Vaginal laser therapy for gynecologic conditions: re-examining the controversy and where do we go from here

Laser technologies are rapidly emerging as a treatment option for numerous vaginal conditions, including vaginal atrophy, dryness, dyspareunia, pelvic pain, urinary urgency, and incontinence. Although vaginal ablative devices have been on the market for years, prospective randomized researches were insufficient to describe their effectiveness and safety. But the newer data confirms that, when appropriately used, ablative lasers are generally safe. 

Lasers have shown promising results in treating genitourinary syndrome of menopause (GSM), yet sufficient data to draw a meaningful conclusion on its long-term safety and efficacy is lacking. Further, there are emerging yet insufficient data for other vaginal conditions (not necessarily associated with menopause) as well, like sexual dysfunction, vulvar pain, pelvic pain, and IC/BPS. 

In their recent study published in The Journal of Comparative effectiveness research, the authors' Zipper R. and Lamvu G. emphasize the need for more research to determine the duration and magnitude of effect and standard dosing to be used in each condition. Until then, they have advised the clinicians to consider ablative devices with caution, following careful patient selection and extensive discussion of risks and benefits (especially long-term outcomes, which are yet unclear). They further mentioned the importance of discussing concerns about vaginal injury, scarring, and pain, especially with patients who do not have a history of vaginal pain. They also mentioned that, interestingly, the risk-benefit considerations for patients undergoing laser therapy for cosmesis or rejuvenation are different than those with conditions significantly impairing quality of life, such as atrophy, dryness, and pain.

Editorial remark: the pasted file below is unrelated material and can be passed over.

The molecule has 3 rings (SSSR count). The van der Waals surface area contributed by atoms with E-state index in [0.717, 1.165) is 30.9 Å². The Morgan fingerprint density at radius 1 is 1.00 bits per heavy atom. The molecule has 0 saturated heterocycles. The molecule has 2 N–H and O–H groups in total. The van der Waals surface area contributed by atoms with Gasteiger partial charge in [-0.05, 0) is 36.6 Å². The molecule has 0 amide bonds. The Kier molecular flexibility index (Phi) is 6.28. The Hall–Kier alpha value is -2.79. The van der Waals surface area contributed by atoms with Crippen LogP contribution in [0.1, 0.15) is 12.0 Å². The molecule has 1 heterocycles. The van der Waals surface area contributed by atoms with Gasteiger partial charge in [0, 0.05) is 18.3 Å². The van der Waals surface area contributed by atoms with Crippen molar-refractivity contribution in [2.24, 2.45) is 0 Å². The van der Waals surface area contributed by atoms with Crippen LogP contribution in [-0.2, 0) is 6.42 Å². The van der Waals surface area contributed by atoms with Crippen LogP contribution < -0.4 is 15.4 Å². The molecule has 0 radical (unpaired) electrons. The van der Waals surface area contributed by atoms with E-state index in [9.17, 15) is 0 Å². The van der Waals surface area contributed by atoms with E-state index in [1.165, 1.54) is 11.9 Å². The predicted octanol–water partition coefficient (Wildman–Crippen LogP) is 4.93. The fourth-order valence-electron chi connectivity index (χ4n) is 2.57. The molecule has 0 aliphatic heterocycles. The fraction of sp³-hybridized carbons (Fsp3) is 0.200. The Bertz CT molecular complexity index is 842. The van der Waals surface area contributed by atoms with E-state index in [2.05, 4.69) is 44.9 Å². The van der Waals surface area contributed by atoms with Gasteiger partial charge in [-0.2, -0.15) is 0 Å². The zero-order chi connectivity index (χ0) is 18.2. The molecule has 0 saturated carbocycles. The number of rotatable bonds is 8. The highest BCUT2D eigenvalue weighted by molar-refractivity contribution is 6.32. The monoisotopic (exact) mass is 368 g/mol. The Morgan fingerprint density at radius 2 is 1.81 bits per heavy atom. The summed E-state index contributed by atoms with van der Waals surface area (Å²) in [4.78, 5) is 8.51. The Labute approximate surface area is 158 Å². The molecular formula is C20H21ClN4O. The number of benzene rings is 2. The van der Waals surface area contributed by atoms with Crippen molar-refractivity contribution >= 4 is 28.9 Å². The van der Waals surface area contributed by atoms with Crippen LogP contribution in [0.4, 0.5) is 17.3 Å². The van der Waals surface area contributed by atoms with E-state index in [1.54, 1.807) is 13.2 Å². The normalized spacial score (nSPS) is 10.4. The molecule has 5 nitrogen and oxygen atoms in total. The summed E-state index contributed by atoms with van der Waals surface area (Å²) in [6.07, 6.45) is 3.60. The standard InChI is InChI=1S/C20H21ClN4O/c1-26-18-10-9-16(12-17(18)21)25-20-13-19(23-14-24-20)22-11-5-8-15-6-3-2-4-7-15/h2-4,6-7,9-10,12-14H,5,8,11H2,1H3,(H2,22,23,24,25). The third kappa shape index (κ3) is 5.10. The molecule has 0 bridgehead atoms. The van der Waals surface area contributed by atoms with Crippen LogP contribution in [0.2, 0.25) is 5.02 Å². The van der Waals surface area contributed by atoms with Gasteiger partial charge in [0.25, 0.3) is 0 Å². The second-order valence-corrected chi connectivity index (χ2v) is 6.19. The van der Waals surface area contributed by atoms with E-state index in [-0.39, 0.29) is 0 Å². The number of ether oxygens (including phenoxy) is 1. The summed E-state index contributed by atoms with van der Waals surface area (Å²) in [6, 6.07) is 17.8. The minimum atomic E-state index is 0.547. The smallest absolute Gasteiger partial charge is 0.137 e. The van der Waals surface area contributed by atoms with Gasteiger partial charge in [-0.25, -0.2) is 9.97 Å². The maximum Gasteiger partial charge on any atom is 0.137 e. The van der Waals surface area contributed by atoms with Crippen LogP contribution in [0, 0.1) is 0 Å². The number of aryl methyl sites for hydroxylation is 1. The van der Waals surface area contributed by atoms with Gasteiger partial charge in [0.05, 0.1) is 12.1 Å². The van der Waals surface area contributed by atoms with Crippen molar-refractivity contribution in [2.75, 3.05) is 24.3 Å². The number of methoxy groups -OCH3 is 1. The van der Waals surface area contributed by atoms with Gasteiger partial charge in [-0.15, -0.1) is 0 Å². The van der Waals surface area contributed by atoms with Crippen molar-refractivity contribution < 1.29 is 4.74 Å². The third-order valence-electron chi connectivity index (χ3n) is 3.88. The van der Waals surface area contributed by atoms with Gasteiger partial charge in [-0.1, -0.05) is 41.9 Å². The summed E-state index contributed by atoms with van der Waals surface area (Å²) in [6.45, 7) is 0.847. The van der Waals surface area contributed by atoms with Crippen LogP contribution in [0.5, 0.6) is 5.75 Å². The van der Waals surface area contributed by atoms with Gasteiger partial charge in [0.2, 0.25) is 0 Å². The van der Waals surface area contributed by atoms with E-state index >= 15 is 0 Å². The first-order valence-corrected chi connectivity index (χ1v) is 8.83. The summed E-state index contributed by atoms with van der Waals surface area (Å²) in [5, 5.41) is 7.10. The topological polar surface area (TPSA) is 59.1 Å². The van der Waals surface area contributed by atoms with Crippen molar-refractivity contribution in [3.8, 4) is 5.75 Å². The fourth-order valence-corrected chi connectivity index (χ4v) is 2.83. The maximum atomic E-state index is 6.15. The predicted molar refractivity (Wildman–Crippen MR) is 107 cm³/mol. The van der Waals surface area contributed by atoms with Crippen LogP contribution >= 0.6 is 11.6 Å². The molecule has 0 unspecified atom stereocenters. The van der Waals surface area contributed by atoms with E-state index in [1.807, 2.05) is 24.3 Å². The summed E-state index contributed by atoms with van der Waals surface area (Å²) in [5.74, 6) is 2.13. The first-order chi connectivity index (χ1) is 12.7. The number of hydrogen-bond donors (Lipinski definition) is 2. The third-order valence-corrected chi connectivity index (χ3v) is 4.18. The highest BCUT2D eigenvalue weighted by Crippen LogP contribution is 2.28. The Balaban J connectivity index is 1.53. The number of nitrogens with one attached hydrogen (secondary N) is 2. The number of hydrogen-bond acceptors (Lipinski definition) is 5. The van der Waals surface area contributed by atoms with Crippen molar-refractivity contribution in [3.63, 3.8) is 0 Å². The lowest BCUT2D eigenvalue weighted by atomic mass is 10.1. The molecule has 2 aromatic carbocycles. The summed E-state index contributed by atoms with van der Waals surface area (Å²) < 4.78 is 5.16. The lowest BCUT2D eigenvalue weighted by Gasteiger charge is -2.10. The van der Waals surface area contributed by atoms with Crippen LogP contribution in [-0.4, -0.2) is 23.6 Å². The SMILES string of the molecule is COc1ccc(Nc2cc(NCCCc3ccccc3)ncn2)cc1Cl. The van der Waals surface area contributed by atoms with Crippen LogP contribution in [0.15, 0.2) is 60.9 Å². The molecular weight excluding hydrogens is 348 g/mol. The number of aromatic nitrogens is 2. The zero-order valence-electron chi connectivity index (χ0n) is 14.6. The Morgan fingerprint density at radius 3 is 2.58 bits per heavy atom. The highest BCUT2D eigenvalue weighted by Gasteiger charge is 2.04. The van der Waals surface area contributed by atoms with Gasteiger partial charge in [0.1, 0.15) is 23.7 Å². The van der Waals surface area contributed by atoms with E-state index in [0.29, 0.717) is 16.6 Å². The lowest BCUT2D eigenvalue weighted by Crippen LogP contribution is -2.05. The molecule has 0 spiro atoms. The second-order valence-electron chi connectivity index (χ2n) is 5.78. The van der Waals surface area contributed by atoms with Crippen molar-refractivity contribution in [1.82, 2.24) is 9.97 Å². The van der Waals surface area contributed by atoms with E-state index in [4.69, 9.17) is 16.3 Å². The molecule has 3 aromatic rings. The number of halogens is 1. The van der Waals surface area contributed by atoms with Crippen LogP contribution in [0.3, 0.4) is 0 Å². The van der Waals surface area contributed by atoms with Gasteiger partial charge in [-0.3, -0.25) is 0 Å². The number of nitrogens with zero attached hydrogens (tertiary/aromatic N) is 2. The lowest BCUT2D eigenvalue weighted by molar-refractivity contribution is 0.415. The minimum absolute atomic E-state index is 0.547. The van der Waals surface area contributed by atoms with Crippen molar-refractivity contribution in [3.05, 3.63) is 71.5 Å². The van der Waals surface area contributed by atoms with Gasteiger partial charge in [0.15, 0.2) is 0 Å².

The authors have directed Clinicians to understand the difference between ablative and non-ablative devices. TV-PBM delivered at powers below 10 W carries safety concerns associated with ablative lasers. They can target deeper pelvic tissues like the pelvic floor muscles and the bladder. Thus, TV-PBM remains an option only in patients with pelvic pain conditions. However, more research is needed to confirm the efficacy, effect duration, and long-term safety of TV-PBM. 

Since millions of women suffer from conditions curable using ablative and non-ablative lasers (both external and transvaginal), the authors emphasize on exploring their potential impact and not delaying the research on these technologies.

Although there is a lack of sufficient evidence to guide treatment protocols and suggestions to keep vaginal lasers on 'pause', they are widely used by clinicians and requested by patients, a trend that may be difficult to reverse. Thus, along with contributing to research, clinicians must continue to educate their patients about laser technology and conditions for appropriate use. 

A recent recommendation by the American Urogynecologic Society regarding ablative lasers seems prudent at the moment. It says that clinicians may continue to use these technologies with caution and with extensive patient counseling regarding cost and limited knowledge of efficacy and safety.

Zipper R, Lamvu G. Vaginal laser therapy for gynecologic conditions: re-examining the controversy and where do we go from here. JOURNAL OF COMPARATIVE EFFECTIVENESS RESEARCH. 2022;11(11). https://doi.org/10.2217/cer-2021-0281

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